Here’a a very small description of my Jordan trip, which I did in March-end of 2014.
The glorious ruins of Petra, one of the New Seven wonders, the mountainous deserts of Wadi Rum, the well preserved Roman city of Jerash, the Dead sea in which one can float, crusader castles, awe-inspiring landscapes all make Jordan a compelling place to visit. Plus it’s safe to visit in an otherwise turbulent region , offers an insight into Arabic life and is a friendly country to visit.
I visited Jordan in March this year. Spring was in full swing, and as you fly into Jordan all of a sudden the landscape changes from the brown deserts of Arabia to the greenery of the Mediterranean region. I landed into the city of Amman, which is the capital of Jordan. Amman is a large city, but a very organised one. My hotel was located in Amman downtown, which was a good base for exploring the old town. The souk(or bazaar), the sheesha(hookah) cafes, sweet shops, people dressed in traditional attire all had created a nice middle eastern atmosphere which nevertheless which still had a touch of modernity. The chief attraction in Amman was the “Jebel Amman” or the top of Amman where I got see some Roman and Islamic remains of old Amman. However, the best part of this excursion was the sweeping views of Amman.
I took a day trip to Jerash,a fantastic well preserved Roman city and Ajloun, a crusader castle perched on the top of a mountain. The castle was a very typical one, towers, big corridors, secret pathways, dungeons, view points. The top of the castle had great views of the countryside, hills, pine forests, farms, olive groves and so on. Jerash was a big site, it would have been a mojor Roman city in it’s heyday. It was marked by huge public spaces, markets, temples, amhitheatres, colonnaded streets, wine storage facilities. And all of this was between beds of seasonal spring flowers. The Roman architecture and it’s natural setting made this site a winner.
Now was the time for the big destination, Petra, one of the Seven Wonders. Petra dates to the 2nd century BC when the Nabatean tribes living in this part of Jordan became rich as a result of trading and constructed this magnificent city. What makes Petra even more special is it’s location it completely surrounded by huge mountains, which come in all colors, red, orange, yellow, all kinds of features, like canyons and caves, Petra is aptly called “The Rose City” because of the color of the stone. Petra’s entrance itself is dramatic, a 1.5 km long canyon, called as the Siq, leads you trough some interesting rock formations and tall mountains on both your sides and then suddenly you see the big entrance of the Khazaneh, or Treasury of Petra. The site overwhelms you. And it’s even better when you go there at night, when everything is lit.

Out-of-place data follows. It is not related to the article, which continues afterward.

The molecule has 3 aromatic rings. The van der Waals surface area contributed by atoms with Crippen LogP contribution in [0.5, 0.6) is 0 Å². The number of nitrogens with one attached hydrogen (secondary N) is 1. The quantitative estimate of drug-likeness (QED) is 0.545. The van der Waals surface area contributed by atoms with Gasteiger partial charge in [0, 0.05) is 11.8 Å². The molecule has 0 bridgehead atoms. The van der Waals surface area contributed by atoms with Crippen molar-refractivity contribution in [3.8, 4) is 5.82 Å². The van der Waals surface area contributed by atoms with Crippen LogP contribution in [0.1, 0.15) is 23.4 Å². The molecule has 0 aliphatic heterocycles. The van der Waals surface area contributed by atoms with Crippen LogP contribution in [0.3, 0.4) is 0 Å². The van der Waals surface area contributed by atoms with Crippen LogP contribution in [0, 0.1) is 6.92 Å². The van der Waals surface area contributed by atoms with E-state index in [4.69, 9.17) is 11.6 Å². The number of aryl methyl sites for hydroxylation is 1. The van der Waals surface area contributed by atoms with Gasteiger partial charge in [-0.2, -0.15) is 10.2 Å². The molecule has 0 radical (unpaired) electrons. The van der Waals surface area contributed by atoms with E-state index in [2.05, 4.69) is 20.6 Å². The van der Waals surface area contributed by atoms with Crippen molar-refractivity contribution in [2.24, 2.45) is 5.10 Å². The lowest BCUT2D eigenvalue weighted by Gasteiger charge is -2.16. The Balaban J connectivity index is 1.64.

So how did I spend my 3 days in Petra? Petra abounds with small hikes, all leading to beautiful view points and mysterious structures, like a monastery or a place for sacrifice. The best hike was upto the Monastery. The monastery too is a big structure carved inside rocks and since it faces the West side, the sun’s rays at sundown make the whole structure glow. It’s a one of a kind experience. I used to do a hike in the morning, take a break, have lunch, relax in the shade, and then do another one in the afternoon. And in the early morning and evening, you get the site all to yourself, so touring in the morning and evening and taking a break in the afternoon is a good strategy. The Al-Qutbha trail which goes up the mountains gives you amazing aerial views of the entire site. The Turkmaniya road hike takes you through some greenery, a rarity in the desert. Umm Al Biyara is the 2nd tallest mountain, is also an easy hike. When you get there you actually feel you are on the top of the world.
The hiking used to leave me tired by evening, and the big buffets serving were always there serving excellent local food. I even got a chance to chance to have dinner at a local home. The next destination was Wadi Rum, supposedly the most beautiful desert in the world. The road to Wadi Rum was along the “King’s Highway”, a road through high mountains and valleys with jaw dropping views. As you enter Wadi Rum, you know you are in a different place. Although most of Jordan is desert, Wadi Rum is unique, it’s landscape is closer to the moon than to other deserts on the earth.
I had planned to stay in Wadi Rum for 3 days at a camp located deep inside the Wadi Rum. I think this was one of the best part of my trip. Wadi Rum’ s landscape takes over you, you simply can;t get enough of it. The mountains have very dramatic shapes, the skies are as blue as they can be, the spring flowers are abundant(even though it’s a desert), sunsets are marvelous..I had a private guide with me throughout my trip. I took jeep tour on the first day, visiting various sand dunes, arches, canyons, inscriptions, arches,even a spring. The other two days were spent hiking the tallest mountains in the Arabian peninsula. One of them was an easy climb, Jebel Al Hash with several green pastures as we went up. The other, Jebel Burdah involved little scrambling on the rocks, but was fun. The nights were beautiful, plenty plenty of stars, since there’s no electricity in Wadi Rum. We also visited my host’s family, they lived in makeshift tents and herded their goats. And food was a delight in Wadi Rum, the most interesting dish was “Zarb”, or vegetables cooked underground with herbs.
So after 3 amazing days in Wadi Rum with dramatic landscapes and good company, I went to a place close to Amman, Madaba, an Arab christian town(surprise). The town is famous for it’s mosaic work. However, the most attractive place here was a spot called Mukawir, a mountain with fabulous views of the Dead Sea. Since it was my last day, I stocked up plenty of Arabic sweets to take back home. Thus ended my trip, a good 10 days of an active holiday with mind blowing landscapes and people.